OSMO – Sharing know-how and tools for a resource-efficient agricultural soil management

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Collaborative learning and tools for assessing soil health contribute to farmers’ understanding of problems and alternative management strategies.

Full Project description EN PDF icon (366.83 KB)
Project summary: 

The objective of the OSMO project was to improve on-farm resource efficiency and deliver the most up-to-date knowledge on soil health management to farmers. It also tested and developed new tools for soil health analysis, planning and management. Eight test fields were analysed briefly to identify problems with soil health. Simplified decision-support tools were developed to address the complexity of the soil systems as well as the farm management needs. 
The blended learning approach used in the project’s study groups was well received. E-learning designed to meet farmers’ needs and skills was complemented by theoretical workshops and practical field days. Project participants gained new knowledge and skills and were able to improve their soil health management at farm level during the project’s lifespan. The project improved farmers’ soil management skills and know-how for profitable and resource-efficient farming. The farmers also acquired knowledge on how to enhance soil quality to reduce erosion, increase the soil’s organic matter and carbon sequestration and build its capacity to adapt to climate change. The main actions undertaken by the project are:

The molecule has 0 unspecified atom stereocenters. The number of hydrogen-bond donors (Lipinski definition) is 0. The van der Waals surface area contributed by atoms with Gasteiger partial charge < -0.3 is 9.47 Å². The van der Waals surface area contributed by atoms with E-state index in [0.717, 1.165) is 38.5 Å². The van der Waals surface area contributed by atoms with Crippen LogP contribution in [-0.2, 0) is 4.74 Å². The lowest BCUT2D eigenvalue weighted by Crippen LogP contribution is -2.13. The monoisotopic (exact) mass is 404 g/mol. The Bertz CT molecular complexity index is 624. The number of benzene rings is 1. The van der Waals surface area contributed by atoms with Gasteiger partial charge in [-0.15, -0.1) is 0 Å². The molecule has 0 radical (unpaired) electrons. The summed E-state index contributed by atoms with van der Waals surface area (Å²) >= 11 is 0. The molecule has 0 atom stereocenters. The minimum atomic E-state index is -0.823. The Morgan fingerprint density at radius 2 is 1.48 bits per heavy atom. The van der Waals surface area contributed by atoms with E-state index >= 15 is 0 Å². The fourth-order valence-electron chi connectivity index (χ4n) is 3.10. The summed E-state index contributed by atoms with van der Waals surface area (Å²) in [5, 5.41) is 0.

• On-farm research.
  • Training of farmers.
  • Developing tools for planning soil health management.
  • Disseminating information about soil health.
Project results: 

The project was developed around the concepts of holistic soil health management and farmer-oriented tools and training. Versatile methods were developed to engage farmers around assessing, planning and implementing soil management differently, combining scientific knowledge with the farmers’ practical on-farm needs. E-learning and significant collaboration between farmers in study groups resulted in new knowledge and skills and the trialling of practices that improve soil health and increase farmers’ ability to adapt to climate change.